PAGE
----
All the while, both Officers Pantaleo and Haste have remained on the force, in administrative roles, collecting salaries.
In an effort to combat a culture of concealment, the Legal Aid Society last year began building a database to collect whatever information it could find about potential areas of misbehavior by police officers. Through the state’s Freedom of Information Law, for instance, the organization gathers city payroll data to examine overtime patterns. A lot of overtime can indicate either a penchant for hard work, or a propensity for making unnecessary arrests, with the notion that the attendant paperwork will extend the clock.
The three police officers and one lieutenant involved in the Grays case were all found to have amassed considerable overtime last year, according to Cynthia Conti-Cook, a staff lawyer for the Legal Aid Society. The lieutenant, Luis D. Machado, made more than $41,000 in supplemental income, meaning that he put in more overtime hours than 89 percent of the lieutenants working in Brooklyn. The officers, David G. Savella, Miguel I. Rodriguez and Lazo Lluka, each worked more overtime than at least 96 percent of the officers in Brooklyn. Responding to a request for comment, Lt. John Grimpel, a department spokesman, said the officers’ overtime levels last year were “well within the normal range for their assignments.”
When Section 50-a was under review in 1976, it had, not surprisingly, a great deal of support from prosecutors and police unions. In a letter opposing passage of the law, though, one prosecutor, Joseph P. Hoey, took an enlightened view. “Too often today the opinion is expressed that police work is just another job,” Mr. Hoey, who had been the United States attorney in Brooklyn, said. Making personnel records confidential would only bolster that belief, he argued.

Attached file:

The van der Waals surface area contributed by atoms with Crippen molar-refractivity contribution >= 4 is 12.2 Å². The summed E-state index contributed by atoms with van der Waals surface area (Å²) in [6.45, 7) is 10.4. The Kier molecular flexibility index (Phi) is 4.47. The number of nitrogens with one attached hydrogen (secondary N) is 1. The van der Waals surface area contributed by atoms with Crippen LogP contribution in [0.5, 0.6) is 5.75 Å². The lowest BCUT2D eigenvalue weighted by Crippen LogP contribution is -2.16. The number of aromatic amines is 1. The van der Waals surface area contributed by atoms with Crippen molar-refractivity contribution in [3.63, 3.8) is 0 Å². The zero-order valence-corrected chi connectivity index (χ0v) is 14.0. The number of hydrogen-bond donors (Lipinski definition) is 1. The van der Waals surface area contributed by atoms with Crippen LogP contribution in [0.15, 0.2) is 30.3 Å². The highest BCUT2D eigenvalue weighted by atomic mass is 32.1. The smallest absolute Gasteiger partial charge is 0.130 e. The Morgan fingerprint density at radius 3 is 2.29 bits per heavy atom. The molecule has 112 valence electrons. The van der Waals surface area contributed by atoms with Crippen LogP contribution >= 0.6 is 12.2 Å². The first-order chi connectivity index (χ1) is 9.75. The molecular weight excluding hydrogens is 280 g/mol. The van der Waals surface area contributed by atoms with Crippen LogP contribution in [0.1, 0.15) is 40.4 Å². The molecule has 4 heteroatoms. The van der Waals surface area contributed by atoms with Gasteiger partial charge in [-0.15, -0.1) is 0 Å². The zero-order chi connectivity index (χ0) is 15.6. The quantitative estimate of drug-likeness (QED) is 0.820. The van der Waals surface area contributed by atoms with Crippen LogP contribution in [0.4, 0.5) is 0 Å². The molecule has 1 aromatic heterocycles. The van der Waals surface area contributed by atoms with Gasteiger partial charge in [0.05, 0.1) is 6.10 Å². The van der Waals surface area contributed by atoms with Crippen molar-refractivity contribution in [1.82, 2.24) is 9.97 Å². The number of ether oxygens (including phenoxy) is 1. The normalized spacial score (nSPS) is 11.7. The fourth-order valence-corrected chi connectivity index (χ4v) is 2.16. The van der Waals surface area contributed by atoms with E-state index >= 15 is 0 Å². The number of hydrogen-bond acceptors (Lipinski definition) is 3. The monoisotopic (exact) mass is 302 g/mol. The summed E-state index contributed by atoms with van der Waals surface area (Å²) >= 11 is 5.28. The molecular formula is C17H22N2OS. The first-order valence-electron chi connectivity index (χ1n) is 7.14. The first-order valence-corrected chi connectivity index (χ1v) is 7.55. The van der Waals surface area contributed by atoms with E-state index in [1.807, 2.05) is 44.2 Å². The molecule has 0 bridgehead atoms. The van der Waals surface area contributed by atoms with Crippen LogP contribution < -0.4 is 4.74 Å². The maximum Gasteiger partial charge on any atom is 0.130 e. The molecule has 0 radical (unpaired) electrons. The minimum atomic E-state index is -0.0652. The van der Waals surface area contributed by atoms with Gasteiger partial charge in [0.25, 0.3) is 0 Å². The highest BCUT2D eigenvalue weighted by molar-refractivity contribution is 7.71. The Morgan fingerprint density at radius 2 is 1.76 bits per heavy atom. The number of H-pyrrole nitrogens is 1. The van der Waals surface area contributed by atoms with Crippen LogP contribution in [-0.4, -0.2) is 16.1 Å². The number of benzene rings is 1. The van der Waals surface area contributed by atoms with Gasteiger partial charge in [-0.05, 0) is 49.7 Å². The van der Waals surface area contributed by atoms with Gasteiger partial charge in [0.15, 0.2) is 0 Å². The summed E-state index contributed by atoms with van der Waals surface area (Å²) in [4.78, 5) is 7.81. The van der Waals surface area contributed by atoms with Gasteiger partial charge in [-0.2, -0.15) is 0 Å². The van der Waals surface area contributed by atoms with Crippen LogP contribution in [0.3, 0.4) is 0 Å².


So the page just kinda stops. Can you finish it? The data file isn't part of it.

“All the participants in the criminal justice system should constantly be reminded that their employment in this system is a privilege,” Mr. Hoey wrote, “and that the greatest part of this privilege is being charged with the trust of maintaining the public’s right to justice.”
Federal intervention allows local officials to evade responsibility.
It has been one year since Freddie Gray died while in the custody of the Baltimore Police Department. Gray’s death sparked peaceful protests and then calamitous riots that brought international attention and prompted the deployment of National Guard units. While local prosecutors indicted the officers involved in Gray’s arrest, the federal government promised to investigate the entire police department for a “pattern or practice” of constitutional violations. The impending outcome of that inquiry seems foreordained. The real question is whether federal monitoring can truly fix a broken police department. The conventional wisdom is that it can, but experience tells us that it can be counterproductive.
Since the Ferguson riot in 2014, police departments across the country have been under unprecedented scrutiny. When a pattern of wrongdoing or dysfunction is exposed, we hear a familiar refrain: this department is so bad that it is incapable of correcting itself, so federal intervention is necessary. After some initial resistance, the city of Ferguson has now agreed to a federal monitor. Last week, Newark also agreed to a federal monitor, to oversee its troubled police force. The Justice Department has also investigated and instituted reforms in many of the United States’ big-city police departments—Los Angeles, New Orleans, Detroit, Cleveland and Pittsburgh, to name a few.
Clearly, police misconduct is more widespread than many want to admit. In Chicago, the shooting death of Laquan McDonald, caught on camera, has roiled minority neighborhoods because they see it as only the most recent episode of police wrongdoing there. It is safe to say that other cities may be one incident away from similar unrest.
Mayors and city councils don’t want police misconduct to occur, but in too many cities they let the problem fester. To the extent that they’re even paying attention, the typical political calculation seems to be this: it’s better to have the support of the police department and police union come election time, so don’t take steps that they will oppose.